The City of London and Social Democracy: The Political Economy of Finance in Britain, 1959-1979

Aled Rhys Davies

Research output: Book/ReportAuthored book


The key argument made in Aled Davies's study is that changes to the financial sector during the 1960s and 1970s undermined the state's capacity to sustain and develop a modern industrial economy. Social democratic economic strategy was constrained by the institutionalization of investment in pension and insurance funds; the fragmentation of the nation's oligopolistic domestic banking system; the emergence of an unregulated international capital market based in London; and the breakdown of the Bretton Woods international monetary system. Novel attempts to reconfigure social democratic economic strategy in response to these changes ultimately proved unsuccessful. Meanwhile, the assumption that national prosperity could only be achieved through industrial growth was challenged by a reconceptualization of Britain as a fundamentally financial and commercial nation — an idea that was successfully promoted by the City itself. These findings assert the need to place the Thatcher governments' subsequent neoliberal economic revolution, which saw the acceleration of deindustrialization and the triumph of the City of London as a pre-eminent international financial centre, within a broader material, institutional, and cultural context previously underappreciated by historians.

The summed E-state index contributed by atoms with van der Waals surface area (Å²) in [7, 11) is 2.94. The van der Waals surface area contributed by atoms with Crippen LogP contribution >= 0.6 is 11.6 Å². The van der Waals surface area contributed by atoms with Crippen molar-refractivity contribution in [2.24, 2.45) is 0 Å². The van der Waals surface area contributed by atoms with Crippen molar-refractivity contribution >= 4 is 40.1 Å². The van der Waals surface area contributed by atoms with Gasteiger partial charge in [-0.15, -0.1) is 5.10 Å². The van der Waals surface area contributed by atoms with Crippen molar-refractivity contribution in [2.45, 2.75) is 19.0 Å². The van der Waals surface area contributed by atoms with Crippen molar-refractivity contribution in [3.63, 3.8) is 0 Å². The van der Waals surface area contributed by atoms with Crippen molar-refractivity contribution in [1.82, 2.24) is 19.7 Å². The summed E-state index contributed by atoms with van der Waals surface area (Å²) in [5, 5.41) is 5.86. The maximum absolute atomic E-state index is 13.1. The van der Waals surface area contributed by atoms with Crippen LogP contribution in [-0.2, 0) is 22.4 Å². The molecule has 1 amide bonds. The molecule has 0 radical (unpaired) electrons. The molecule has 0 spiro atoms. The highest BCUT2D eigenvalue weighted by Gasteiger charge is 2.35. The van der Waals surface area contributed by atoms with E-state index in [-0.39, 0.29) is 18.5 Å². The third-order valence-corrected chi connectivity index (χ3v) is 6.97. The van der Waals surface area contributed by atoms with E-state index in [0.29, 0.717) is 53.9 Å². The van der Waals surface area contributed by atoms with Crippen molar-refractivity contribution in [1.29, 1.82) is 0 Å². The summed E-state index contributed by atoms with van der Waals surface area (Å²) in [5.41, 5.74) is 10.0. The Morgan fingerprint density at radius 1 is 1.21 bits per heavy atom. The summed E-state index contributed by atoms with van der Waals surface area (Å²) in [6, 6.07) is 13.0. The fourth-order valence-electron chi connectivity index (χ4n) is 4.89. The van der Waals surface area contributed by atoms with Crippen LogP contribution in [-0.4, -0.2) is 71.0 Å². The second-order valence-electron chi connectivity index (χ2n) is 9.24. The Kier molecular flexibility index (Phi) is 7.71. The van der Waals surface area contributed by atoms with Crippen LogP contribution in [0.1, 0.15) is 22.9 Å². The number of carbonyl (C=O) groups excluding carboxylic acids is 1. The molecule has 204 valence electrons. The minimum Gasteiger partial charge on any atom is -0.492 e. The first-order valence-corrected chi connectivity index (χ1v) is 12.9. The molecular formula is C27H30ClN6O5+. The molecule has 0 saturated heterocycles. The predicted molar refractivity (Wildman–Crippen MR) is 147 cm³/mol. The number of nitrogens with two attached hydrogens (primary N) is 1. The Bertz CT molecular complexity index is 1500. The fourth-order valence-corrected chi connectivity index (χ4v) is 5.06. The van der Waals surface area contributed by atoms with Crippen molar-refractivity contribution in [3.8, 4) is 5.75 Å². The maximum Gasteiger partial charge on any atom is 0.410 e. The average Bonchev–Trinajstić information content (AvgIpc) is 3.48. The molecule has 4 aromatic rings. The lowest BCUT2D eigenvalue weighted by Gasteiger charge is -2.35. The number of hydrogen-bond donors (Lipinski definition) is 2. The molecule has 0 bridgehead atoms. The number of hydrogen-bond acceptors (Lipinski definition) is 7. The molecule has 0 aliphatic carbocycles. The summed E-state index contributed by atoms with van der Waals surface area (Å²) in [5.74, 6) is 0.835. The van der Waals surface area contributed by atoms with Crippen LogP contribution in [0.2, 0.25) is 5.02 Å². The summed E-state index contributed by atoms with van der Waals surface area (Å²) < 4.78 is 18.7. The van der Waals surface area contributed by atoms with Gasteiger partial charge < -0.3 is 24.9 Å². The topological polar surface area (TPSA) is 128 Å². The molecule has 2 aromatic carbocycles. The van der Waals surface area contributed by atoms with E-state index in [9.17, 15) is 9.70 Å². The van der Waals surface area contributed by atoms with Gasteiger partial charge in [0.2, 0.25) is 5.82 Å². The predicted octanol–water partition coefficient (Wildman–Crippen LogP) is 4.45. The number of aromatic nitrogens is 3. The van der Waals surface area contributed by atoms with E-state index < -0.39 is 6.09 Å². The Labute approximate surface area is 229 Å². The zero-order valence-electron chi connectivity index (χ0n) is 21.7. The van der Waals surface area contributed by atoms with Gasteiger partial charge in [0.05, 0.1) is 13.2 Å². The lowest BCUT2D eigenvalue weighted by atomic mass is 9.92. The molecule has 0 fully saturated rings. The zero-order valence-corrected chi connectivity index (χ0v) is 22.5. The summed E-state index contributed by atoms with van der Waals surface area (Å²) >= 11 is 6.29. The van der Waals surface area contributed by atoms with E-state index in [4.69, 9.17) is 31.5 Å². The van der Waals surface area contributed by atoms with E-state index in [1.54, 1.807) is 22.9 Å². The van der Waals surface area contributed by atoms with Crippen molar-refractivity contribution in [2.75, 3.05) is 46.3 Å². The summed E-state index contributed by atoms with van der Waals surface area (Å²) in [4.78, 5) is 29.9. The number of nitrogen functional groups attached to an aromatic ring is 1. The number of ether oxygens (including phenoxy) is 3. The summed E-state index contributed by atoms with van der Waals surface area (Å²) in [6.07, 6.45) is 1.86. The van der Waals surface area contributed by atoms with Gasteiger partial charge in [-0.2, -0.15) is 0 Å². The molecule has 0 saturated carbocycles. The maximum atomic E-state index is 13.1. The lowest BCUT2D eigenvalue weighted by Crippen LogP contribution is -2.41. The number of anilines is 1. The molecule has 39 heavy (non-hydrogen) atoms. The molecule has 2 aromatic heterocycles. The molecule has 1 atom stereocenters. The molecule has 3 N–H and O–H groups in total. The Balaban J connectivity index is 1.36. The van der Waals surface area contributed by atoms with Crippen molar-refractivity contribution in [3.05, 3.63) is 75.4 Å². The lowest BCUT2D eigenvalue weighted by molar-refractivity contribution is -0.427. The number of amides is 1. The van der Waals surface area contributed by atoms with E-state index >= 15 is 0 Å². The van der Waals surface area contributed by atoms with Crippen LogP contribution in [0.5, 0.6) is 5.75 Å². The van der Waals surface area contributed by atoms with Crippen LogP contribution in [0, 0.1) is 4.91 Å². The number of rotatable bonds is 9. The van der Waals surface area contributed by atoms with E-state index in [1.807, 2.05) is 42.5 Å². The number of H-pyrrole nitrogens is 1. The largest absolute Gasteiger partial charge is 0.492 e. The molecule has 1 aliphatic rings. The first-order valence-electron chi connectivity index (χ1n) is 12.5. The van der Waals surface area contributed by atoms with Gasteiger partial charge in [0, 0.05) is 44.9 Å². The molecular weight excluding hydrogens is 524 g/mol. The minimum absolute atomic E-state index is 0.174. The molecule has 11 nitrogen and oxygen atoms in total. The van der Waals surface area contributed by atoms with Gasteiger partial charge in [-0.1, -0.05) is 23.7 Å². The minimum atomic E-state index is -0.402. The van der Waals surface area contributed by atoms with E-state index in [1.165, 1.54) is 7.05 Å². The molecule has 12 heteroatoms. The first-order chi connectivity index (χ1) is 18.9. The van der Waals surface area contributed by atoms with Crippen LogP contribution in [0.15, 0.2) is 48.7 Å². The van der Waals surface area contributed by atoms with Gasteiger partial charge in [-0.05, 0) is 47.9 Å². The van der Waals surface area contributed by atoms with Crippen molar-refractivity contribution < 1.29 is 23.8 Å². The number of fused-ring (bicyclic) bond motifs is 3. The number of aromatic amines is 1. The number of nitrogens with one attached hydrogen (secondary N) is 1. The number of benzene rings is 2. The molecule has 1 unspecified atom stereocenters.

Original languageEnglish
Place of PublicationOxford
PublisherOxford University Press
Number of pages248
ISBN (Print)9780198804116
Publication statusPublished - 22 Jun 2017

Publication series

NameOxford Historical Monograph


  • Social Democracy
  • Political Economy
  • Finance
  • City of London


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